Nick Smurthwaite explains how the after-school organisation Stagecoach is helping pupils with ability in the dramatic arts.

With 570 ‘schools’ in the UK, 40 overseas, offices in Minnesota, Nuremburg and Walton-on-Thames, and 33,000 pupils each week, Stagecoach is by far the largest part-time stage school in the world.

Each school offers professional tuition in three theatre disciplines – drama, dance and music – with children aged from six to 16.

Stagecoach require children to do all three disciplines. There is no place for boys, for example, who may fancy the music and drama but balk at the dancing. As well as performance skills, there is strong emphasis on discipline, good time-keeping and commitment to the task at hand (not unlike Renzulli’s three-hand whip of ability, creativity and task commitment).

Unlike TV shows such as Pop Idol and The X Factor, Stagecoach is not pandering to youthful fantasies of stardom, although a handful of past students have gone on to have professional careers in showbusiness, notably Jamie Bell, who played the title role in the film Billy Elliott.

‘We are definitely not in the business of training thousands of children for a life on stage,’ says Stephanie Manuel, co-founder of Stagecoach. ‘The vast majority who take our classes will not go into the business. The first thing I tell the parents with stars in their eyes is that, chances are, they will wait three hours at each casting session only to be told their child is too short or too tall or has the wrong colour eyes. This is an industry in which rejection and disappointment are everyday occurrences.’

Stephanie should know since her son, Paul, is now a leading player in British musical theatre. Indeed, it was his passion for performing as a youngster that first gave her the idea of starting Stagecoach.

‘I used to spend my life driving my kids around to all these different classes – music, drama and dance – and I slowly came to realise that what was needed was somewhere that offered all three under one roof.’

Despite its significant growth and the fact that all the franchises are independently owned, Stephanie and her business partner David Sprigg have been rigorous in maintaining standards and structures common to all. Class numbers are restricted to 15, and staggered according to age, everyone else has to go on a waiting list.

All the schools are independently inspected at least once a year, and criminal records clearance is mandatory for everyone involved.

By the law of averages, there will be the odd gifted student who stands out from the crowd, but it is not Stephanie’s policy to cream off the gifted and talented.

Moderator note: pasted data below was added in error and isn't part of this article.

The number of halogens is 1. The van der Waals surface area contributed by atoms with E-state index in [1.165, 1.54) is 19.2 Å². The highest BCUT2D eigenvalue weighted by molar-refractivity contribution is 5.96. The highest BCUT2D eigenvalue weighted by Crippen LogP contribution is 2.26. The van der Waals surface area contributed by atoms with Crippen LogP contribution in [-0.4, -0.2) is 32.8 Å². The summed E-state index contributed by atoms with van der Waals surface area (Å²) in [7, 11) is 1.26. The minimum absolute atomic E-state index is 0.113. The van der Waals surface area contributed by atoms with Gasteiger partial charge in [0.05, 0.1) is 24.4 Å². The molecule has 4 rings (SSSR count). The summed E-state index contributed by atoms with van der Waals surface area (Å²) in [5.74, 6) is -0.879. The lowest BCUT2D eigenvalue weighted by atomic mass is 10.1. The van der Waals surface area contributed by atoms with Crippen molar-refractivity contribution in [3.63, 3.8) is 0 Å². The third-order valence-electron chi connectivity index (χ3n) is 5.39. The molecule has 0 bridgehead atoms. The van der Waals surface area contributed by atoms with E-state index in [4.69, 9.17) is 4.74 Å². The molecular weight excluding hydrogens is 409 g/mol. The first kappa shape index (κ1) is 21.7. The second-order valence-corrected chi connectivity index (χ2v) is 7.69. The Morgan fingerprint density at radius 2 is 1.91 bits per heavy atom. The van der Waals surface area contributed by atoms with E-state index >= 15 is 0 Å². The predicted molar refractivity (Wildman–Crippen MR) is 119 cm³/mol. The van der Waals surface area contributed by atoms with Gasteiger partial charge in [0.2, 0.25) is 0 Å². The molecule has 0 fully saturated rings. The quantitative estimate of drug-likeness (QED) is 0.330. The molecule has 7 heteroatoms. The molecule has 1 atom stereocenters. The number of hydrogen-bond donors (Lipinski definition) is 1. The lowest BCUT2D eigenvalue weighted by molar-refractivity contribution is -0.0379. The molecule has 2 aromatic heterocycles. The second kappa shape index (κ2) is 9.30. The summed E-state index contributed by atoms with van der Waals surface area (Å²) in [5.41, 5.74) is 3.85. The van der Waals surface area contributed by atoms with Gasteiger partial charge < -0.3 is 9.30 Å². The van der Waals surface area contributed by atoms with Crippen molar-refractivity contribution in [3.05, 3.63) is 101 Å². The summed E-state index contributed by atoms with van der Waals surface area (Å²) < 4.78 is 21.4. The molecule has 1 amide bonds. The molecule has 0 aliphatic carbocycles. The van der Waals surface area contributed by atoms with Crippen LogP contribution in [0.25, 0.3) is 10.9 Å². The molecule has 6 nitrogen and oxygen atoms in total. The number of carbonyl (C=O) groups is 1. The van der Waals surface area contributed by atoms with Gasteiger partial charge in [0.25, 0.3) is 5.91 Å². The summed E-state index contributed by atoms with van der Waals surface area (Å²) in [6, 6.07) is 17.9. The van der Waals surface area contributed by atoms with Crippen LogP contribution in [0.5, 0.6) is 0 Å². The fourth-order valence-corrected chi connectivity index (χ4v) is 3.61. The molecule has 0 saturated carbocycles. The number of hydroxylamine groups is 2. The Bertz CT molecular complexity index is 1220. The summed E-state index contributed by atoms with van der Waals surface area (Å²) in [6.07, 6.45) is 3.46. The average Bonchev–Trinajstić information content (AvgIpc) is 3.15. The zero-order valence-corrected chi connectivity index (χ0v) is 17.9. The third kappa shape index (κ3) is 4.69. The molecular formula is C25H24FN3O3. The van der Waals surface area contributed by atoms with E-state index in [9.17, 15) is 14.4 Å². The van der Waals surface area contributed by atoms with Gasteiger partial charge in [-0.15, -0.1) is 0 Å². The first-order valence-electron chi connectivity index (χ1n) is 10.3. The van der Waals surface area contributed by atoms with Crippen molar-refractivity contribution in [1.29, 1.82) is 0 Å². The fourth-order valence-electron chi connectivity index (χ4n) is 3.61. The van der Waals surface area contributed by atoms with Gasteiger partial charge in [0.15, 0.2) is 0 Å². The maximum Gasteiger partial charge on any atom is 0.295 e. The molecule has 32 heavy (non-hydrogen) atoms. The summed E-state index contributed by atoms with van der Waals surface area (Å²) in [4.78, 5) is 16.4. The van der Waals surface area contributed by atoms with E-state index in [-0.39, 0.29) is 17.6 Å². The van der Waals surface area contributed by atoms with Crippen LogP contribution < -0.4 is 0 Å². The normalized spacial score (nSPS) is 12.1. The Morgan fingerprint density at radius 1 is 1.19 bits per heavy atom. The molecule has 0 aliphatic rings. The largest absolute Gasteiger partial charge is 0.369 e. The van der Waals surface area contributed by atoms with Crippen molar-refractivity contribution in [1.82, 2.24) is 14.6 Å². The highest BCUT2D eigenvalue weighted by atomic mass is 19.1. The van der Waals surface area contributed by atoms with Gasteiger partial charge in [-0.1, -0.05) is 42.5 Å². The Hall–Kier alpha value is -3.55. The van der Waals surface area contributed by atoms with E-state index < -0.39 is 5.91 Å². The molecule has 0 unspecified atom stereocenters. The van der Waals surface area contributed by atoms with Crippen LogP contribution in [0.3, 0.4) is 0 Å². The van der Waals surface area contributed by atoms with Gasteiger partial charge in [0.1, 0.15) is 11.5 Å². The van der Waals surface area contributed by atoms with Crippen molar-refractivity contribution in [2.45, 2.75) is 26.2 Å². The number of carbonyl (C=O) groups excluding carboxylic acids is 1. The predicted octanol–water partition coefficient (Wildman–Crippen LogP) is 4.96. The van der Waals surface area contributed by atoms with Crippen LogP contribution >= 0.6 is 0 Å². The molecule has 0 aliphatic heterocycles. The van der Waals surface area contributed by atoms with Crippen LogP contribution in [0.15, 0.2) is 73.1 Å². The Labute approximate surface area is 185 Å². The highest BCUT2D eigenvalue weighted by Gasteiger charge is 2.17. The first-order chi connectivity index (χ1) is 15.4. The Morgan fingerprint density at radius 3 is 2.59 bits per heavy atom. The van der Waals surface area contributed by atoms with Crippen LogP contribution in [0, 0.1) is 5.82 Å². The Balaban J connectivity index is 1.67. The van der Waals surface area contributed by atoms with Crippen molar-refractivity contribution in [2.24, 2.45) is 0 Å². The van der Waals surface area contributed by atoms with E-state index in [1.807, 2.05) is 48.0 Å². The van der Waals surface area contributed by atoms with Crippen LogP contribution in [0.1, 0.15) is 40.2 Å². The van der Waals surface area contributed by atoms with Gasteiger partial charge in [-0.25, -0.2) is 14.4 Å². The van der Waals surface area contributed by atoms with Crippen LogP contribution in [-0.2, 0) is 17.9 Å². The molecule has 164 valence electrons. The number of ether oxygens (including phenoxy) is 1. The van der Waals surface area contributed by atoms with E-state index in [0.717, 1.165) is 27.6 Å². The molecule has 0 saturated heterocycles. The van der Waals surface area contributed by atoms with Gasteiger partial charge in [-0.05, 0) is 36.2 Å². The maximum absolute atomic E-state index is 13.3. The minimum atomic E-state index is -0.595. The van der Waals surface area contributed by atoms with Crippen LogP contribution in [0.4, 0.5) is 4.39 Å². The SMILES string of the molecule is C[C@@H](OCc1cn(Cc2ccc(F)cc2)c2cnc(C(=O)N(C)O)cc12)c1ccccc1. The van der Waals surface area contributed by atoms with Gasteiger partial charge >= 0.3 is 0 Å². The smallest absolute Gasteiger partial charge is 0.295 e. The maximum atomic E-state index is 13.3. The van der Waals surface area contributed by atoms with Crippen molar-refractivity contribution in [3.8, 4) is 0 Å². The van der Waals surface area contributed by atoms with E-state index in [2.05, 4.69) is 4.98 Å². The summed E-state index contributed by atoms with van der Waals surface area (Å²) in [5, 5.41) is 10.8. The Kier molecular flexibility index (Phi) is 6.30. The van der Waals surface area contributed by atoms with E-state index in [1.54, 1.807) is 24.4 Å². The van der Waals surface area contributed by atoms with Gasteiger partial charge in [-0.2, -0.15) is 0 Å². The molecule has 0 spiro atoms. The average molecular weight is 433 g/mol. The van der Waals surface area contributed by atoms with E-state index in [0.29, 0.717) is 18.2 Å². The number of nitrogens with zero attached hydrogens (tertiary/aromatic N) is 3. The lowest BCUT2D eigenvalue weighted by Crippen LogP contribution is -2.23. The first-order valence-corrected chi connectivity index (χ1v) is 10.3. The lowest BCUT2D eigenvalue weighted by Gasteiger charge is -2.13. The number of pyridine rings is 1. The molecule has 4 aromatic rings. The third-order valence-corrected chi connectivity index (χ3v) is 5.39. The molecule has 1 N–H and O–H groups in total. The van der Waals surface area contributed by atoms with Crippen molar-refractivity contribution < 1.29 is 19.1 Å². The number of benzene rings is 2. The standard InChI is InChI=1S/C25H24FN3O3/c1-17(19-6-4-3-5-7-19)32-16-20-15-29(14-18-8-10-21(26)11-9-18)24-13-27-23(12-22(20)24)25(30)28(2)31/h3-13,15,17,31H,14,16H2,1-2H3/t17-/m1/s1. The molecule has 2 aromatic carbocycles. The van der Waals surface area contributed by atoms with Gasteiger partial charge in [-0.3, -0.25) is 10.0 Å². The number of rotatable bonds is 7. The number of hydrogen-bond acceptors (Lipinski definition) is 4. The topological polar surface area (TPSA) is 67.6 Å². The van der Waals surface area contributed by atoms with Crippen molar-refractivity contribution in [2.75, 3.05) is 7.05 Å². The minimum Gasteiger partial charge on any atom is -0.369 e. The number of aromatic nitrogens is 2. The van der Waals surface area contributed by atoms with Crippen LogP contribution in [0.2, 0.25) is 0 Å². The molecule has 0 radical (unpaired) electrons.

‘The parents may be consulted about whether or not their child should apply to full-time stage school, but generally we are more geared to training for life rather than vocational training for careers in entertainment. What we do find with the very talented ones is that they often act as mentors for the less gifted.

Stephanie and David have a flair for picking the right people to run franchises, be they drop-out professionals or performing arts teachers wanting to work part-time. ‘Showbusiness is full of wonderful professionals who are not working,’ says Stephanie, ‘and many of them have a lot of unused energy and talent. We’ve never been precious about saying our teachers have to be qualified from the outset.’

Stagecoach has recently started its own foundation course aimed at producing teachers to work in part-time performing arts schools, suited to former Stagecoach students or those with backgrounds in drama, dance or singing. The 10-day course includes classroom strategies, voice and movement work, creative work with experienced practitioners, and text analysis.

Each year Stagecoach produces a big show, with children aged eight to 17 coming in from branches all over the country. In 2006 it was Annie, which was staged at the former Thorndike Theatre, Leatherhead, in August. There are also plans to open more UK schools, at a rate of roughly one every two weeks.

Stephanie is genuinely passionate about the long-term benefits of music, drama and dance for children, especially now that so many schools have scaled down their performing arts activities.

‘Drama and singing have been all but squeezed out of the school curriculum because of the pressure to improve literacy and numeracy. Parents come to us because they want their children to have a chance to develop their confidence and self-esteem, poise and articulation, through our activities. I like to think that all our children come away from the classes more confident and better able to communicate. The skills we teach are for life.’

Sammie Drew-Griffiths, who was involved as a student for six years, now runs classes herself, saying it helped her to overcome shyness and bullying at school: ‘I was able to stand up for myself because of my increased confidence.’

Louise Raven, 27, who spent three and a half years attending Stagecoach classes in her teens, before moving on to drama school at 19, has now returned to teach dance. ‘It’s not about creating the next Bonnie Langford, it’s about encouraging kids to grow in confidence and stand on their own two feet.’

First published in Primary G&T Update, July 2006